Gabriel Muñoz Ramírez, Clovi, Chilling Giant, 2019, Montoverde. (Photo: Gabriel Muñoz Ramírez).

If you’ve ever had upgrading or remodeling done on your property or even witnessed any construction, you know that the amount of discarded material from demolition and refurbishment is immense, no matter how small the job. A practical yet creative way to circumvent the waste is to reinvent it as up-cycled art. For a location like Monteverde, the emerald crown jewel of Costa Rica, known for the proactiveness of its natives in sustainably preserving their habitat, up-cycling is a natural fit.

The concept of up-cycling, according to Merriam-Webster, is taking items that are otherwise useless and unwanted and transforming them into fresh products of value. In other words, turning trash into treasure. Upcycling is not a recent practice, certainly not in art circles. For example, American sculptor Brian Dettmer carves intricate worlds out of thrown-out thick tomes and cast away cassettes and videotapes, turning them into sought-after pieces that are collected in some of the most revered museums across the globe.  Yuken Teruya, who is based in New York and Berlin,  turns empty toilet roll tubes into a forest with the flick of his blade. France’s Spot Waste employs every part of an old skateboard, fashioning them into a practical, working item such as turntables, speakers, or even beer tap handles.

Gabriel Muñoz Ramírez, Clovi, Chilling Giant. (Photo: Gabriel Muñoz Ramírez).

In Monteverde, there is the Chilling Giant. This immense upcycled sculpture sits near the city’s largest parking lot, leading to one of the area’s most visited sites, the luscious Cloud Forest Reserve. At almost 10 meters long, five meters wide, and five meters high, the wood and metal creation is, indeed, a giant. The imposing sculpture provides a unique, memorable, and Instagrammable opportunity for both visitors of the Cloud Forest Reserve and the guests of the nearby Selina Monteverde, from which the Chilling Giant’s materials are derived.

The Chilling Giant was created by renown Costa Rican artist Gabriel Muñoz Ramírez, with the aid of Argentinean artist Carlos Rodrigo Avalle. The former is world-renowned for his sculpture work, while the latter is an expert in mosaic techniques. The structure’s body comprises countless rejected wood pieces, primarily from Selina Monteverde’s converted and repurposed furniture. These pieces are assembled over a metal skeleton. Muñoz Ramírez worked on the head, shaping it by hand.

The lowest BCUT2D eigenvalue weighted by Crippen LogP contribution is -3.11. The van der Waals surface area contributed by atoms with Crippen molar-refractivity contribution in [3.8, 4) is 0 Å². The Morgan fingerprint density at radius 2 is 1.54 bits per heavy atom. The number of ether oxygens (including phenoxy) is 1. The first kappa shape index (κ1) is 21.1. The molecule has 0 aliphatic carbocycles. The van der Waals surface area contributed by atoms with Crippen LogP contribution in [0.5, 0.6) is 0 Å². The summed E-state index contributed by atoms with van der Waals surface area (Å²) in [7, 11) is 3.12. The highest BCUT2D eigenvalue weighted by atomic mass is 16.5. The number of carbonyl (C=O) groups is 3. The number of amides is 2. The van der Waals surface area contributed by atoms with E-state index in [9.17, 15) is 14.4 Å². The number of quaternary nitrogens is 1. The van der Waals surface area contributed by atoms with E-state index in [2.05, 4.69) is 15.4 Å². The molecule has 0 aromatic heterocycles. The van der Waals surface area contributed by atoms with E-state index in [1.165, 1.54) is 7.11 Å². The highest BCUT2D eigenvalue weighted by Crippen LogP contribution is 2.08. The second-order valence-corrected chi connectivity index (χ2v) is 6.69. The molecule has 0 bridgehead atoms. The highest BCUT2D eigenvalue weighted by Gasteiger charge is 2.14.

“The final position of the sculpture was clear from the beginning, and we knew that the materials would be wood and metal,” says Muñoz Ramírez.

“The first step was defining the size. The hip was the starting point to guide me with the dimensions. Then the feet, the torso, the head, and finally the arms, since I had to make sure the shoulders weren’t too big or too small and that it looked like what I had in mind. The skeleton is made of 2×2 inch square tube metal, 1×2 inch metal tube, and half-inch plates. Once the skeleton was made, we covered it with wood. The first layer is longboards and then small pieces of wood to give the final texture. For the face, I used nine wooden blocks. I started by detailing each part: the nose, the mouth, the eyes. When the face was finished, I made a grid with screws and metal plates where I soldered it to the skull in metal, and I filled the rest of the head with small pieces.”

As the only sculptor, Muñoz Ramírez made the measurements. But the entire project was a product of cooperation between him, Avalle, and his two cabinet-making specialist assistants.

“We all cut metal and wood, all soldered, all glued. It was a lot of cooperation and good understanding. It was an excellent team.”

The Chilling Giant also ties in with Costa Rica’s eco-tourism appeal. According to ProQuest’s CultureGrams database, the country is a leader in renewable energy. 25 percent of Costa Rica’s territory is reserved as protected. This small area of the world makes up 5 percent of the Earth’s biodiversity. With tourism contributing a great deal to the economy, combining the appeal of Costa Rica’s outdoor activities with the preservation of its terrain comes easily to the natives, particularly in Monteverde.

Muñoz Ramírez has created not only the sculpture of the giant in Monteverde but also a concept behind it, which is a part legend, part theory, but mainly, just a good story. He refers to the Chilling Giant as Clovi. It is derived from the Clovis, which, according to the Smithsonian, is a name of one of the oldest indigenous cultures in the Americas. As the story goes, the Clovis were on their way from North to South America, and after going through the Cloud Forest Reserve, they sat down to rest, enjoy nature, and people-watch. This is a good tale more than it is a proven fact but is the story that Muñoz Ramirez enjoys ascribing to the Chilling Giant.

“The Chilling Giant represents travelers after a day of adventures.,” says Ronald Briceño, the Country Experience Director for Selina in Costa Rica and the mastermind behind the concept for the upcycled art piece. “You come back tired, maybe wet, maybe cold, have some soup, sit by the fireplace. That’s who the Chilling Giant is.”